As a creative professional a short bio is an essential plank in your efforts to promote your skills to your potential clients. A well written short bio doesn't only inform the reader, but galvanises them into action. It is the bio entry in a directory or publication that often encourages a potential client to make that all important first contact.

Simple and honest
It surprises me how little time and attention is given over to ensure biographical entries are well written. Time and again I'll be reading an article or viewing a website and I'll click on the 'About Us' link to find myself in a world of hyperbole and unwelcome marketing speak that tells me little or nothing about the author or service.

The two most important principles I feel you should keep to at all times when writing a short bio is to make your statement simple and honest. Any hook line or 'call to action' that you might use in your opening must be carefully chosen to represent you without exaggerated claims about your background, skill base, or service.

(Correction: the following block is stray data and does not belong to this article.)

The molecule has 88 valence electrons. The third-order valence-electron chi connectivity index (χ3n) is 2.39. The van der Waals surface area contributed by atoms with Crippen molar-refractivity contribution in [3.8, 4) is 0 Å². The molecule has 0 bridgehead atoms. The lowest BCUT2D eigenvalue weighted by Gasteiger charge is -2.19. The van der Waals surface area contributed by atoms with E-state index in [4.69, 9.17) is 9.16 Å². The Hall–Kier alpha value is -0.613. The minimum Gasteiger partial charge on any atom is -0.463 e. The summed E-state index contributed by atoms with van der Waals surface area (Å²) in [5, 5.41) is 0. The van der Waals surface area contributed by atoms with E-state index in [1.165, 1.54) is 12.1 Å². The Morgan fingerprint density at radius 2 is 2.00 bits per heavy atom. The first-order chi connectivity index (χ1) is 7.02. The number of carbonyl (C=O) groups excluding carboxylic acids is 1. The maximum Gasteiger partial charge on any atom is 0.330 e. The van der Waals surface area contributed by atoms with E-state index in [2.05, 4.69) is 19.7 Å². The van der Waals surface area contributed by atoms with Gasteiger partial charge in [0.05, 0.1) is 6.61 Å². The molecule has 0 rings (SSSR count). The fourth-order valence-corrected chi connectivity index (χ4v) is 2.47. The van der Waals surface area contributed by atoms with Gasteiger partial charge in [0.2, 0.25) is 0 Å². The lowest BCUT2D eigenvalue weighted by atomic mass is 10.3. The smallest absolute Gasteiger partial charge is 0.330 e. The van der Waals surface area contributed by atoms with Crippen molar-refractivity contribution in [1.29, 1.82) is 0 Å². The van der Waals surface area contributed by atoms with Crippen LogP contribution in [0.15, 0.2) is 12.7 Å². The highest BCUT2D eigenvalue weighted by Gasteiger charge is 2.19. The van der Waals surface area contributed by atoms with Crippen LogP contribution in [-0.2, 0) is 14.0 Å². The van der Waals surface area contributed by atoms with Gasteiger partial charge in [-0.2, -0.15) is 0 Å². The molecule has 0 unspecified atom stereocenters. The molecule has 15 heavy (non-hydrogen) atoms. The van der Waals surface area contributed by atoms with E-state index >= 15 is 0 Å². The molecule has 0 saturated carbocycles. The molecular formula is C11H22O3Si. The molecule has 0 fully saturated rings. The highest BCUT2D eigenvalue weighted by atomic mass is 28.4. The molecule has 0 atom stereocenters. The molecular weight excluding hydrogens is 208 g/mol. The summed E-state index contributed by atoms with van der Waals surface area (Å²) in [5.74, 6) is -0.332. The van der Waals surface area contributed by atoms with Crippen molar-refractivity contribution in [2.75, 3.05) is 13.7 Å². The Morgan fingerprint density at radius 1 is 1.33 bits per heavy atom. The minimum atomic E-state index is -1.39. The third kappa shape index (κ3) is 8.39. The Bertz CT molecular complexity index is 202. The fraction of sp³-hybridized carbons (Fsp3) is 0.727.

A good biographical statement is about building trust in the mind of the reader. If the reader senses you are inflating your bio, the fragile link between them and you will be broken and the reader, gone forever.

Tone and style
This and the following four sections outline a plan of action for writing your short bio. Your first task is to ensure you are clear about who your intended audience is, and to keep this audience in mind with every word you write.

Stick to what you know and who you are. The reader wants straightforward information about you and doesn't need or want every detail of your professional and personal life. Ensure the personal shines through but beware of treating your reader as a friend, they're not, they have no idea who you are and will become suspicious of an overly friendly tone. It's a little like someone standing too close on first meeting. An invasion of personal space you might say.